Market participants were irate when the Australian Securities Exchange (ASX) decided to "pause" the rebuilding of its entire trading, settlement, and clearing software based on decentralised computing in November.
The operator of Australia's stock exchange has chosen against utilising blockchain technology to rebuild its software platform, which is a huge rejection of the once-celebrated idea that rose to popularity through its affiliation with cryptocurrencies.
When the Australian Securities Exchange (ASX) chose to "pause" the rebuild of its complete trading, settlement, and clearing software based on decentralised computing in November, it angered market players. After seven years of development, it was determined by an outside evaluation that extensive rework was required.
The owner of Australia's stock exchange has decided not to rebuild its software platform using blockchain technology, which is a significant rejection of the once-celebrated concept that gained notoriety through its association with cryptocurrencies.
Market participants were irate when the Australian Securities Exchange (ASX) decided to "pause" the rebuilding of its entire trading, settlement, and clearing software based on decentralized computing in November. An expert assessment found that after seven years of development, significant rework was necessary.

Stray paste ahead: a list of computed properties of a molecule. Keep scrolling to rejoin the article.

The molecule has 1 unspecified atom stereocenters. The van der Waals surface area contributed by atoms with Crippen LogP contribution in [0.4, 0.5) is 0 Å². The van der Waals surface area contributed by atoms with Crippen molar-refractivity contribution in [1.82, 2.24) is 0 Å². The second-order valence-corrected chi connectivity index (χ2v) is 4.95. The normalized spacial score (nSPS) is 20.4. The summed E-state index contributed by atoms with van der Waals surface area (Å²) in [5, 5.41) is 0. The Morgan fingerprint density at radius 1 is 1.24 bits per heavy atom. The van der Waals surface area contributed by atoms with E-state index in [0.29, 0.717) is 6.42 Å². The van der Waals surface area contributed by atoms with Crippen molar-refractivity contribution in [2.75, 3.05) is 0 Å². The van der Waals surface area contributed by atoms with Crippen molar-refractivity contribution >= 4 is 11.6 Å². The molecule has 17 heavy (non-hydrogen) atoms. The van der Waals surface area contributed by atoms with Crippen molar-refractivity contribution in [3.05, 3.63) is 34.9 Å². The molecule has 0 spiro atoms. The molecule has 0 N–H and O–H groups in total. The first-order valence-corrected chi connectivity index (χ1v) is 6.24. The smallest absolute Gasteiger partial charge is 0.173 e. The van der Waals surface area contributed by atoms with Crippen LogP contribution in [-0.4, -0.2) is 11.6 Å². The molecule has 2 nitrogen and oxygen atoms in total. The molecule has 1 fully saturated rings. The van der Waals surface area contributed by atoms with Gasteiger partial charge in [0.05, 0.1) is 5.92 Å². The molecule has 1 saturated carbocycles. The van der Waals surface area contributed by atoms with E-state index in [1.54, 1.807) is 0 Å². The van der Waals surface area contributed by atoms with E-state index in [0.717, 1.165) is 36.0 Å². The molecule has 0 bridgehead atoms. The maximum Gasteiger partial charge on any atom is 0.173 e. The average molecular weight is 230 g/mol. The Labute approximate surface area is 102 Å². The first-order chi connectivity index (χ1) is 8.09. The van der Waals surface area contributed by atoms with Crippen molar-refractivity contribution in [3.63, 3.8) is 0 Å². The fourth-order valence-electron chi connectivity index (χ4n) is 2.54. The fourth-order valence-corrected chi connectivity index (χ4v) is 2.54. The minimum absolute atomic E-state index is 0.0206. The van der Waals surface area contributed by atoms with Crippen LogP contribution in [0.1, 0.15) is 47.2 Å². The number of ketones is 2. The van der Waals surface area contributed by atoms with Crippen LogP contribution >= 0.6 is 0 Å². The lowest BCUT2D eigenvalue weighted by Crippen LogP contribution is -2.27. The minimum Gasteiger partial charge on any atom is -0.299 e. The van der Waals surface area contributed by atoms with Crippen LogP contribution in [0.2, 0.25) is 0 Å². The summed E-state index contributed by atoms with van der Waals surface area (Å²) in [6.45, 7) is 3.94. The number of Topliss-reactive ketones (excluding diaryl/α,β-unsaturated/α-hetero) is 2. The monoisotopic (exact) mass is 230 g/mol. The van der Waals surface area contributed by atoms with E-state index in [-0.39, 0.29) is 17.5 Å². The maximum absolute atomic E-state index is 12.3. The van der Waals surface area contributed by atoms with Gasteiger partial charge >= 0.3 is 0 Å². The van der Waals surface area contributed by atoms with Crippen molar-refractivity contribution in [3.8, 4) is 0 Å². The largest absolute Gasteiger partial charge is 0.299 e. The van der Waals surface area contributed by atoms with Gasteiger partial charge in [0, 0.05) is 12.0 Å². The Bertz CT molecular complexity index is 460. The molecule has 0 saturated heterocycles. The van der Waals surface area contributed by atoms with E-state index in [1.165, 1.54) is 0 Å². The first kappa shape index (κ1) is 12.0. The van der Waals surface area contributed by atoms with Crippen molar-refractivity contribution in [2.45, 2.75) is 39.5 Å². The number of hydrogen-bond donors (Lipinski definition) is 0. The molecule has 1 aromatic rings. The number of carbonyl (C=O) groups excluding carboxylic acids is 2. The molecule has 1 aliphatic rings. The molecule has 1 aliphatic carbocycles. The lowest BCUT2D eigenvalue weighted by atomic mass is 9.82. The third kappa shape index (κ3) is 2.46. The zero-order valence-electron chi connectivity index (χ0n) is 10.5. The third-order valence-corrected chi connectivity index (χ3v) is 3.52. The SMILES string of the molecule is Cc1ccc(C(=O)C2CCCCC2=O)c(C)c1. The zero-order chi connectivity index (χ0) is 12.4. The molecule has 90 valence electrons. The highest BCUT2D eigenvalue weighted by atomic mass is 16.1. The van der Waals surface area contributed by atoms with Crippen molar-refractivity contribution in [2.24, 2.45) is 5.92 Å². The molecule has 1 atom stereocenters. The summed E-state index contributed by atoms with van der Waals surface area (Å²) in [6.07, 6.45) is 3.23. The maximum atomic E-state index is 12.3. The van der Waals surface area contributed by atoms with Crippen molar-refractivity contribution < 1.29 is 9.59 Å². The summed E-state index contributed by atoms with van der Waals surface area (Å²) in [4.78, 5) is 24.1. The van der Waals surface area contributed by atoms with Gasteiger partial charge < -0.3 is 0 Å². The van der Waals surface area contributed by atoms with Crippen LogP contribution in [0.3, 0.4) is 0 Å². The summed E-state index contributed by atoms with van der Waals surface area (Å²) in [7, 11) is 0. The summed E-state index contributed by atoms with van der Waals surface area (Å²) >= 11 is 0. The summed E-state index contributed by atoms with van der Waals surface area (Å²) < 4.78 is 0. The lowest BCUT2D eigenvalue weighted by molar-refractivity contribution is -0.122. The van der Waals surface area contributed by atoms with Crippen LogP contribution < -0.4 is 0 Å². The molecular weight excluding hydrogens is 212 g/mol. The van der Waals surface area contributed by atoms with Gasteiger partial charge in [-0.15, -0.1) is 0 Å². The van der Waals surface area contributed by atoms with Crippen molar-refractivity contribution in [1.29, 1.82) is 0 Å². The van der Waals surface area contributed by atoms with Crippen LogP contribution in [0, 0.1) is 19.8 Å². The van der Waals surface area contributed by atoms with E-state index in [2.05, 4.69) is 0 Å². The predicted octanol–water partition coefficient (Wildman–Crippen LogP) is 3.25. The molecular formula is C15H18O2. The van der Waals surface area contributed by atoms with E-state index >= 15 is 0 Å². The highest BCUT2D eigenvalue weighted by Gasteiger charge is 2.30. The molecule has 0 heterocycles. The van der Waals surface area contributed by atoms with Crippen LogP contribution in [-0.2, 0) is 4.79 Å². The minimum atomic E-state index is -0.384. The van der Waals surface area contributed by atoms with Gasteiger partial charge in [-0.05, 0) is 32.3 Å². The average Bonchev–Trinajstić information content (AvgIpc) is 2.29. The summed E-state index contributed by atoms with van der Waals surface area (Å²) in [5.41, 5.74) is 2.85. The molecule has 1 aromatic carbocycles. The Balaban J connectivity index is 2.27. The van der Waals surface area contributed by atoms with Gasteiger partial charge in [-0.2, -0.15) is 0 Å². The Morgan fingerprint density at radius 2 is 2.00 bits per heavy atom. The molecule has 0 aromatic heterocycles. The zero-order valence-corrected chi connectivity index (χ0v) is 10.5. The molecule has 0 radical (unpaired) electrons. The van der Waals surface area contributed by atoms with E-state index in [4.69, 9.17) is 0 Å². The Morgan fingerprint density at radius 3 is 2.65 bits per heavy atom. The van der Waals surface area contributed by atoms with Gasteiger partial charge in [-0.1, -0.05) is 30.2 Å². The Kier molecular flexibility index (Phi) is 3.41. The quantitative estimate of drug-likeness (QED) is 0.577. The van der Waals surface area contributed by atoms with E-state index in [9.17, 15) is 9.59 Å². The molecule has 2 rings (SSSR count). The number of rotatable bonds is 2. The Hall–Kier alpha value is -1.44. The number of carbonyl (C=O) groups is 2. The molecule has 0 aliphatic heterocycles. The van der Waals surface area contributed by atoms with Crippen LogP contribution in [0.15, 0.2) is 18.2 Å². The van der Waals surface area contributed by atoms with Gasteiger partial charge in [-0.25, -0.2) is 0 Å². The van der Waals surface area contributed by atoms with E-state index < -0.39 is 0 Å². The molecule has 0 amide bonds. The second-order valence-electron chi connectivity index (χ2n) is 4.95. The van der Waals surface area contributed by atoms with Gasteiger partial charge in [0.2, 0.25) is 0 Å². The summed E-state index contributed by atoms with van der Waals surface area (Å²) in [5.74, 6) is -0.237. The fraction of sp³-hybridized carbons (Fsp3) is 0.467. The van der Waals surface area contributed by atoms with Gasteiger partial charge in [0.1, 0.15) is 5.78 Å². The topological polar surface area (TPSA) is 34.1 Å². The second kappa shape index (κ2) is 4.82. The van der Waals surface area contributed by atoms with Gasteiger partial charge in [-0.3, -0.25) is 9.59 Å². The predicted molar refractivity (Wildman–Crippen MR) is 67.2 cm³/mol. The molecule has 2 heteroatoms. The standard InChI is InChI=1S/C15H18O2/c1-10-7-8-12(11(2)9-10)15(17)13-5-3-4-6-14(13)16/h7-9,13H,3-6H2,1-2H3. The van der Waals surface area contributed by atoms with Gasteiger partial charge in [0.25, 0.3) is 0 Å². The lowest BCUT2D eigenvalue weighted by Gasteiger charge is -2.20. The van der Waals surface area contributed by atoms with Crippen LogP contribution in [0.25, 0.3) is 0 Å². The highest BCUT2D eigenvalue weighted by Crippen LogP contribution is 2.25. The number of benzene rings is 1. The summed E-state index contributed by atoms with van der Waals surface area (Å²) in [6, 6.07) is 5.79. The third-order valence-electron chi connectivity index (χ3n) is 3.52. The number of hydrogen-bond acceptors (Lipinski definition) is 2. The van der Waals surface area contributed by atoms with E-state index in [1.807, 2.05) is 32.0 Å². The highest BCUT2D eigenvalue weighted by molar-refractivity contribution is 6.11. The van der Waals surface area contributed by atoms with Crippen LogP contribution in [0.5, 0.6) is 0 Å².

The corporation has stated that, after the first delay, it is looking into options for a new attempt to rebuild its 30-year-old software. However, it was claimed that the corporation said it will not use blockchain or any associated distributed ledger technology (DLT) during a meeting with participants on May 17.
Tim Whiteley, the exchange project director, said during the meeting when asked about the strategy for the next try that while they are considering all options, they will probably need to employ a more traditional technology in place of DLT or blockchain to accomplish the required business results.
The statement denotes the end of a project whose goal was to demonstrate one of the most prominent applications of a concept intended to speed up online transactions through safe processing across many locations.
In a joint venture with the New York-based contractor Digital Asset, which is delivering the technology, ASX was expected to be the first securities exchange in the world to implement blockchain technology in the running of its core services. After engaging Digital Asset to update its software in 2016, ASX purchased a tiny share in that company.
Whiteley stated that ASX was moving closer to completing a new strategy before the end of the year during the meeting. He added that the business had sent a request for information to possible software providers and that it had also sent a request for proposal (RFP) to companies who had shown a greater level of interest in providing a more thorough response.
Market participants have informed ASX that they would prefer a less hazardous strategy over an abrupt switch to new software on a single day. Whiteley recognised that the strategy for execution had taken this feedback into account.
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